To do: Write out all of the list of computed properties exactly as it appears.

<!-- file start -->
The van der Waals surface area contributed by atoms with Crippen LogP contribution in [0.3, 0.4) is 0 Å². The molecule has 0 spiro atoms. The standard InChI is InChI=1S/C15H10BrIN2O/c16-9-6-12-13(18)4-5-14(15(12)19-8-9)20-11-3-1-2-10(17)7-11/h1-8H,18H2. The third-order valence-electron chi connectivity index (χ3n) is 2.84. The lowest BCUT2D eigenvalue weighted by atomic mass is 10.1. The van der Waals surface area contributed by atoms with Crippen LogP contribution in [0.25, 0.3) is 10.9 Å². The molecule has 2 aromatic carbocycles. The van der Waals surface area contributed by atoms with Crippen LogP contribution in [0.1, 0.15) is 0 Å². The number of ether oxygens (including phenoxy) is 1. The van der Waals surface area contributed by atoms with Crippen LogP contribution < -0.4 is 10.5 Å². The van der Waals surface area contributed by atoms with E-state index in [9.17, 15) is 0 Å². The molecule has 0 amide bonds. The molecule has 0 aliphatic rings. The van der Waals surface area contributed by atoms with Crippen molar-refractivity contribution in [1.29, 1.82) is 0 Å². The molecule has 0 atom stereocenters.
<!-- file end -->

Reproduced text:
The van der Waals surface area contributed by atoms with Crippen LogP contribution in [0.3, 0.4) is 0 Å². The molecule has 0 spiro atoms. The standard InChI is InChI=1S/C15H10BrIN2O/c16-9-6-12-13(18)4-5-14(15(12)19-8-9)20-11-3-1-2-10(17)7-11/h1-8H,18H2. The third-order valence-electron chi connectivity index (χ3n) is 2.84. The lowest BCUT2D eigenvalue weighted by atomic mass is 10.1. The van der Waals surface area contributed by atoms with Crippen LogP contribution in [0.25, 0.3) is 10.9 Å². The molecule has 2 aromatic carbocycles. The van der Waals surface area contributed by atoms with Crippen LogP contribution in [0.1, 0.15) is 0 Å². The number of ether oxygens (including phenoxy) is 1. The van der Waals surface area contributed by atoms with Crippen LogP contribution < -0.4 is 10.5 Å². The van der Waals surface area contributed by atoms with E-state index in [9.17, 15) is 0 Å². The molecule has 0 amide bonds. The molecule has 0 aliphatic rings. The van der Waals surface area contributed by atoms with Crippen molar-refractivity contribution in [1.29, 1.82) is 0 Å². The molecule has 0 atom stereocenters.